What is a funeral celebrant?
A funeral celebrant is a qualified person who performs a funeral service. This is known as ‘officiating’.
Different to a religious officiant, like a member of the clergy, celebrants aren’t closely linked to any specific religious beliefs and the ceremonies tend to be a celebration of the life of the person who has died.
What does a funeral celebrant do?
A celebrant will spend time with the family and friends of the person who died to help make the funeral more personal. They can help you arrange the order of the service then lead it on the day, inviting people to speak and join in hymns or chosen songs. Celebrants usually officiate funerals being held in non-religious venues, such as crematoriums.
Due to coronavirus affecting the amount of people able to attend funerals, some celebrants are helping families organise online video memorial services through video.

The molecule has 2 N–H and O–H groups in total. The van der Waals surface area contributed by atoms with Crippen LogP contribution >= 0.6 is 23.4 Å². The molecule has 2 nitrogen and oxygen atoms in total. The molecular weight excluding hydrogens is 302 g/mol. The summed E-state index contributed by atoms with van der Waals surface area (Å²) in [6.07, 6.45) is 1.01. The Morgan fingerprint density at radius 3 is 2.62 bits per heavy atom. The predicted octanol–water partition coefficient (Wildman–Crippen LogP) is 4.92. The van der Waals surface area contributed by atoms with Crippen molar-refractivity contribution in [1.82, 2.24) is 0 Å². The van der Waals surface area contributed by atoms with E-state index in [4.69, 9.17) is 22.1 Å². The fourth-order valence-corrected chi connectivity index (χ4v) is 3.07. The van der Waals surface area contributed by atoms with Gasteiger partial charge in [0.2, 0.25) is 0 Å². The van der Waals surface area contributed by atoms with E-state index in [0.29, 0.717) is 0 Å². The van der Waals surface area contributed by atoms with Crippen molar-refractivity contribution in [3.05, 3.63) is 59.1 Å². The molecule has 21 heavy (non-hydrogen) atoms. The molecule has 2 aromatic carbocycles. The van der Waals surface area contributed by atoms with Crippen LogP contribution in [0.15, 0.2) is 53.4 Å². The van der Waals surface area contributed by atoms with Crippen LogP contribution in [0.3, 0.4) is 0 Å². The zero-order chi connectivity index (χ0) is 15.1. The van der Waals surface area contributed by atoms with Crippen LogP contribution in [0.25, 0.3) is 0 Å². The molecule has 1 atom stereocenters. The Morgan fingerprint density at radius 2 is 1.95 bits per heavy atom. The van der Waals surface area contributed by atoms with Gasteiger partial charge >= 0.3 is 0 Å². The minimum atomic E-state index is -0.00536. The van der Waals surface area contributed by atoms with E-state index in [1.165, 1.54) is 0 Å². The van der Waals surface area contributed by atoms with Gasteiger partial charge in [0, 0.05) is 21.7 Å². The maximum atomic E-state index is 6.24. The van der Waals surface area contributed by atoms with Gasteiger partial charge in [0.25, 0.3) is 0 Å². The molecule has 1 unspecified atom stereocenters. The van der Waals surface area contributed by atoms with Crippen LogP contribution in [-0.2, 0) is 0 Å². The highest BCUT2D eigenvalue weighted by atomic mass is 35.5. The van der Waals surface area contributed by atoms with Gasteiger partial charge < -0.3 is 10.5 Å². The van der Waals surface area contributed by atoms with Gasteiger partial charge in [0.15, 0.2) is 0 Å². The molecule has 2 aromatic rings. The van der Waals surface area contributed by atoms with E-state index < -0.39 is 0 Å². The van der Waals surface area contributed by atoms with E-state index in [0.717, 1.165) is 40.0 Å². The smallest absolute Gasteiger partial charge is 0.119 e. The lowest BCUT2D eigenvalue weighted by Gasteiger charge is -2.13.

There are 2 types of celebrants you can choose
You can choose a celebrant who:
- is non-religious but can leave a pause in the service to give people opportunity to pray silently – known as ’humanist celebrants’
- can add some religious or spiritual elements to the funeral service, but they are not affiliated to and religion or church – known as ‘civil celebrants’
Cost of a celebrant
This can depend on where in the country you are, but the average cost of a celebrant is between £150 - £250. The Church of England currently charges £182 for a minister to hold the service.
Find the right celebrant
Your Co-op Funeral Director will be able to put you in touch with celebrants in your area and can help you find one that’s right for you. If you want to find a celebrant yourself, make sure they are a member of an accredited body.